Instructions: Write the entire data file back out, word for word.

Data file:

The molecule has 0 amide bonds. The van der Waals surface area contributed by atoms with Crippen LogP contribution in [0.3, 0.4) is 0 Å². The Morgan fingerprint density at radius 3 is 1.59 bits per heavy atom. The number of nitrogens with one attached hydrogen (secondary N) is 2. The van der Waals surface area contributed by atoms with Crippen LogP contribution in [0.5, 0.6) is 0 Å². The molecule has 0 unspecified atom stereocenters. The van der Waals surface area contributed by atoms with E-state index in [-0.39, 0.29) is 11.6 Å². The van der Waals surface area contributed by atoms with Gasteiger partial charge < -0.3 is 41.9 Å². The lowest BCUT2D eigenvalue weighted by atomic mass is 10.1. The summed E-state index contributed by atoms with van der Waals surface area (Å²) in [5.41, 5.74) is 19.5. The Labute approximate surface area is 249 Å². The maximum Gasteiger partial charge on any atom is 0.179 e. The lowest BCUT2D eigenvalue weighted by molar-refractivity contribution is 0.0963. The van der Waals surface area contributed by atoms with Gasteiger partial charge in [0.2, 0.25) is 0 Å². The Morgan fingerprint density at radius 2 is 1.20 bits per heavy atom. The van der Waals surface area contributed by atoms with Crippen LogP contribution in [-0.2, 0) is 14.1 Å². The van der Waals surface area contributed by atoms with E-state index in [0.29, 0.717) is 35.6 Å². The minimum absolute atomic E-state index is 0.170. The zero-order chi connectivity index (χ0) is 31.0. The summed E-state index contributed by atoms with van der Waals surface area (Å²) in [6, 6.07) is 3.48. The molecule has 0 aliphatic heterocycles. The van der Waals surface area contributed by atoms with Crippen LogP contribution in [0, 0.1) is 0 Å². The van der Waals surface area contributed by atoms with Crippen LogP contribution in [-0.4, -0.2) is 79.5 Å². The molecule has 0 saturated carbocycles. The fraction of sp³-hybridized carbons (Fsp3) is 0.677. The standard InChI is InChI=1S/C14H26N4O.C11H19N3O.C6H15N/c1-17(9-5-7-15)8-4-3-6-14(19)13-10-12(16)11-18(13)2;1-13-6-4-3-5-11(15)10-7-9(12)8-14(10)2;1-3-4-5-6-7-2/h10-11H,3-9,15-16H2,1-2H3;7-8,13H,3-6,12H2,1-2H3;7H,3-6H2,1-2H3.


The molecule has 0 amide bonds. The van der Waals surface area contributed by atoms with Crippen LogP contribution in [0.3, 0.4) is 0 Å². The Morgan fingerprint density at radius 3 is 1.59 bits per heavy atom. The number of nitrogens with one attached hydrogen (secondary N) is 2. The van der Waals surface area contributed by atoms with Crippen LogP contribution in [0.5, 0.6) is 0 Å². The molecule has 0 unspecified atom stereocenters. The van der Waals surface area contributed by atoms with E-state index in [-0.39, 0.29) is 11.6 Å². The van der Waals surface area contributed by atoms with Gasteiger partial charge < -0.3 is 41.9 Å². The lowest BCUT2D eigenvalue weighted by atomic mass is 10.1. The summed E-state index contributed by atoms with van der Waals surface area (Å²) in [5.41, 5.74) is 19.5. The Labute approximate surface area is 249 Å². The maximum Gasteiger partial charge on any atom is 0.179 e. The lowest BCUT2D eigenvalue weighted by molar-refractivity contribution is 0.0963. The van der Waals surface area contributed by atoms with Gasteiger partial charge in [0.2, 0.25) is 0 Å². The Morgan fingerprint density at radius 2 is 1.20 bits per heavy atom. The van der Waals surface area contributed by atoms with Crippen LogP contribution in [-0.2, 0) is 14.1 Å². The van der Waals surface area contributed by atoms with E-state index in [0.29, 0.717) is 35.6 Å². The minimum absolute atomic E-state index is 0.170. The zero-order chi connectivity index (χ0) is 31.0. The summed E-state index contributed by atoms with van der Waals surface area (Å²) in [6, 6.07) is 3.48. The molecule has 0 aliphatic heterocycles. The van der Waals surface area contributed by atoms with Crippen LogP contribution in [0, 0.1) is 0 Å². The van der Waals surface area contributed by atoms with Crippen LogP contribution in [-0.4, -0.2) is 79.5 Å². The molecule has 0 saturated carbocycles. The fraction of sp³-hybridized carbons (Fsp3) is 0.677. The standard InChI is InChI=1S/C14H26N4O.C11H19N3O.C6H15N/c1-17(9-5-7-15)8-4-3-6-14(19)13-10-12(16)11-18(13)2;1-13-6-4-3-5-11(15)10-7-9(12)8-14(10)2;1-3-4-5-6-7-2/h10-11H,3-9,15-16H2,1-2H3;7-8,13H,3-6,12H2,1-2H3;7H,3-6H2,1-2H3.